[Federal Register Volume 76, Number 132 (Monday, July 11, 2011)]
[Page 40736]
From the Federal Register Online via the Government Publishing Office [www.gpo.gov]
[FR Doc No: 2011-17307]

[[Page 40736]]



National Institutes of Health

NIH State-of-the-Science Conference on the Role of Active 
Surveillance in the Management of Men With Localized Prostate Cancer

ACTION: Notice.


    Notice is hereby given of the National Institutes of Health (NIH), 
``State-of-the-Science Conference on the Role of Active Surveillance in 
the Management of Men With Localized Prostate Cancer,'' to be held 
December 5-7, 2011, in the NIH Natcher Conference Center, 45 Center 
Drive, Bethesda, Maryland 20892. The Conference will begin at 8:30 a.m. 
on December 5 and 6, and at 9 a.m. on December 7, and will be open to 
the public.
    Prostate cancer is the second leading cause of cancer-related 
deaths among men in the United States. It is estimated that in 2010, 
approximately 32,000 American men died of prostate cancer and 218,000 
were newly diagnosed with the disease. Most prostate cancers are 
detected by a blood test that measures prostate-specific antigen (PSA), 
a tumor marker. More than half of cancers detected with PSA screening 
are localized (confined to the prostate), not aggressive at diagnosis, 
and unlikely to become life-threatening. However, 90 percent of 
patients receive immediate treatment for prostate cancer, such as 
surgery or radiation therapy. In many patients, these treatments have 
substantial short- and long-term side effects without any clinical 
benefit. Appropriate management of screen-detected, early-stage, low-
risk prostate cancer is an important public health issue given the 
number of men affected and the risk for adverse outcomes, such as 
diminished sexual function and loss of urinary control.
    Tools that can reliably predict which tumors are likely to progress 
and which are unlikely to cause problems are not available at present. 
Currently clinicians rely on two observational strategies as 
alternatives to immediate treatment of early-stage prostate cancer: 
Watchful waiting and active surveillance. Watchful waiting involves 
relatively passive patient follow-up, with palliative interventions if 
and when any symptoms develop. Active surveillance typically involves 
proactive patient follow-up in which PSA levels are closely monitored, 
prostate biopsies may be repeated, and eventual treatment is 
anticipated. Yet, it is unclear which men will most benefit from each 
approach and whether observational strategies will yield outcomes 
similar to immediate treatment when managing low-risk prostate cancer.
    To better understand the benefits and risks of active surveillance 
and other observational management strategies for PSA screening-
detected, low-grade, localized prostate cancer, the NIH has engaged in 
a rigorous assessment of the available scientific evidence. This 
process, sponsored by the National Cancer Institute, the Centers for 
Disease Control and Prevention, and the NIH Office of Medical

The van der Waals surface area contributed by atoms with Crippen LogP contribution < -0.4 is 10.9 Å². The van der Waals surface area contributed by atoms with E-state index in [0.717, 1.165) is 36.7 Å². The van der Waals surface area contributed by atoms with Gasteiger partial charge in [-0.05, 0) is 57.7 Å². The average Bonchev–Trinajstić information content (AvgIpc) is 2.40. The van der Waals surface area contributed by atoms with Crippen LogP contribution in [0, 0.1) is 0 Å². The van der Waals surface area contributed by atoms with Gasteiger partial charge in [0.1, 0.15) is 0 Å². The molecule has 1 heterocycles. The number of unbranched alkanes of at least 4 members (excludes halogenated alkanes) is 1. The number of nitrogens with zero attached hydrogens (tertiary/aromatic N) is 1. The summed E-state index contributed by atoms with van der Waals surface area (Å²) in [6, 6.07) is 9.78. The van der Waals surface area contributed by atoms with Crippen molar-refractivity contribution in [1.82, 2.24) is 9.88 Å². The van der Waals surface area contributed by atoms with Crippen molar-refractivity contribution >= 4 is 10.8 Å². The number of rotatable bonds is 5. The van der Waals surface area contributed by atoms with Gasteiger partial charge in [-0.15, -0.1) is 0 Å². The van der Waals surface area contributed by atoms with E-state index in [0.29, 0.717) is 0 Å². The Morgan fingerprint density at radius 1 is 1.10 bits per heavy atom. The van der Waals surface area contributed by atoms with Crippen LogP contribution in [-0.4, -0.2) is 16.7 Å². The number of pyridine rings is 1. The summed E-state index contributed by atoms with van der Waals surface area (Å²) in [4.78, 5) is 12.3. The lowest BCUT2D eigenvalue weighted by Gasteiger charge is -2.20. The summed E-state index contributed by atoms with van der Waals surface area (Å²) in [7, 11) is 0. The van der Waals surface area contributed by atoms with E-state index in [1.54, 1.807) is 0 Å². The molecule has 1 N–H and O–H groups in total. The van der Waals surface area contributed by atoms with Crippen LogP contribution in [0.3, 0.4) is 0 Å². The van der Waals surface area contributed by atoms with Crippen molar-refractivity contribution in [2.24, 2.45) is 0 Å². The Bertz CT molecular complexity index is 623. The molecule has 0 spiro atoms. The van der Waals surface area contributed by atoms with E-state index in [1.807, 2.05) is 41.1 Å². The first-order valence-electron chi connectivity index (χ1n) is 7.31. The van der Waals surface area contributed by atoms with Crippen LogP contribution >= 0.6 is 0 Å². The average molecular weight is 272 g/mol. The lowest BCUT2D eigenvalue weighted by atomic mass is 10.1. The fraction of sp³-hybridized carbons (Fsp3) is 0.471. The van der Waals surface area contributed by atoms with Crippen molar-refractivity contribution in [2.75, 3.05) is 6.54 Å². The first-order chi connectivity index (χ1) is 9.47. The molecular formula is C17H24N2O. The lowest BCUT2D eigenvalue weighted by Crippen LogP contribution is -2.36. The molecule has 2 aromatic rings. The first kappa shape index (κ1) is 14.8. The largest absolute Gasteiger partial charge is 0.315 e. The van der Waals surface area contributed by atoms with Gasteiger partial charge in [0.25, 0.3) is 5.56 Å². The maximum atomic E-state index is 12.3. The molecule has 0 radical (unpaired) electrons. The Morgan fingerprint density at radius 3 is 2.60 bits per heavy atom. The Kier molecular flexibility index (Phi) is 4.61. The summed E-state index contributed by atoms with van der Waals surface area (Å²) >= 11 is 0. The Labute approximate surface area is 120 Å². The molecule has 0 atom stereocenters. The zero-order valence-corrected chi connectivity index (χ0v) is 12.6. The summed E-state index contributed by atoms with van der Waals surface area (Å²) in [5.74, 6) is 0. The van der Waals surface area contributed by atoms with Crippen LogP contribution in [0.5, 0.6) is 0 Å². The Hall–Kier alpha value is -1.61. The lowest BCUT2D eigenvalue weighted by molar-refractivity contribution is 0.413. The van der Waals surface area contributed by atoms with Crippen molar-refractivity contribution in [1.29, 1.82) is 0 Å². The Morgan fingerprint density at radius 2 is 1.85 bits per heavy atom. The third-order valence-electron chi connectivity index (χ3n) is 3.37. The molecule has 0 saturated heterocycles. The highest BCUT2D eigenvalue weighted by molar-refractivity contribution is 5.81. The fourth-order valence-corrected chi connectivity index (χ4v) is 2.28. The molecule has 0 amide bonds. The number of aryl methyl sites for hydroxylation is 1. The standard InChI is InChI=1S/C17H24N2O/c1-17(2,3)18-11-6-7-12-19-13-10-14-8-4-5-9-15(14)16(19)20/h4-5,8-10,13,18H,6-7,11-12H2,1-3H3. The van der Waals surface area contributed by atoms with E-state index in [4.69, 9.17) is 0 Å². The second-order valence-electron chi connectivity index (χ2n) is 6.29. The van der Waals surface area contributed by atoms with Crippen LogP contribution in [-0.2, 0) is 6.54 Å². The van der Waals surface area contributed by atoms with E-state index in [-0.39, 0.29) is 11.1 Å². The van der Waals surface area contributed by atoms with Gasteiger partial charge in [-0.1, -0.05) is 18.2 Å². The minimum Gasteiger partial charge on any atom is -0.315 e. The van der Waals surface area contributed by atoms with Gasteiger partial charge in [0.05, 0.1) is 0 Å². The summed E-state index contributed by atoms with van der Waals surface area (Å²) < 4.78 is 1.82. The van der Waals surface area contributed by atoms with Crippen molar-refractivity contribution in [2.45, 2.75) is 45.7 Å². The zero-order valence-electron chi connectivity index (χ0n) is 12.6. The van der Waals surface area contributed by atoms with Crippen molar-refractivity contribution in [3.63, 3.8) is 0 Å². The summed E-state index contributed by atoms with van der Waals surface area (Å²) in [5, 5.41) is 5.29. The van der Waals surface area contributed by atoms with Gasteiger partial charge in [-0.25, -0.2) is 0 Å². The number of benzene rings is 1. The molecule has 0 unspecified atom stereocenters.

Applications of Research will culminate in a State-of-the-Science 
Conference December 5-7, 2011, that focuses on these key questions:
    1. How have the patient population and the natural history of 
prostate cancer diagnosed in the United States changed in the last 30 
    2. How are active surveillance and other observational strategies 
    3. What factors affect the offer of, acceptance of, and adherence 
to active surveillance?
    4. What are the patient-experienced comparative short- and long-
term health outcomes of active surveillance versus immediate treatment 
with curative intent for localized prostate cancer?
    5. What are the research needs regarding active surveillance (or 
watchful waiting) in localized prostate cancer?
    These questions, developed by a multidisciplinary planning 
committee, will be addressed in an evidence report prepared through the 
Agency for Healthcare Research and Quality's Evidence-based Practice 
Centers program. During the Conference, invited experts, including the 
authors of the report, will present scientific evidence. Attendees will 
have opportunities to ask questions and provide comments during open 
discussion periods. After weighing the evidence, an unbiased, 
independent panel will prepare and present a statement addressing the 
key questions. The statement will be widely disseminated to 
practitioners, policymakers, patients, researchers, the general public, 
and the media.

FOR FURTHER INFORMATION CONTACT: Advance information about the 
Conference and Conference registration materials may be obtained from 
the NIH Consensus Development Program Information Center by calling 
888-644-2667, or by sending e-mail to [email protected]. The 
Information Center's mailing address is P.O. Box 2577, Kensington, 
Maryland 20891. Registration and Conference information are also 
available on the NIH Consensus Development Program Web site at http://consensus.nih.gov.

    Please Note:  As part of measures to ensure the safety of NIH 
employees and property, all visitors must be prepared to show a 
photo ID upon request. Visitors may be required to pass through a 
metal detector and have bags, backpacks, or purses inspected or x-
rayed as they enter NIH buildings. For more information about the 
new security measures at NIH, please visit the Web site at http://www.nih.gov/about/visitorsecurity.htm.

    Dated: July 1, 2011.
Francis S. Collins,
Director, National Institutes of Health.
[FR Doc. 2011-17307 Filed 7-8-11; 8:45 am]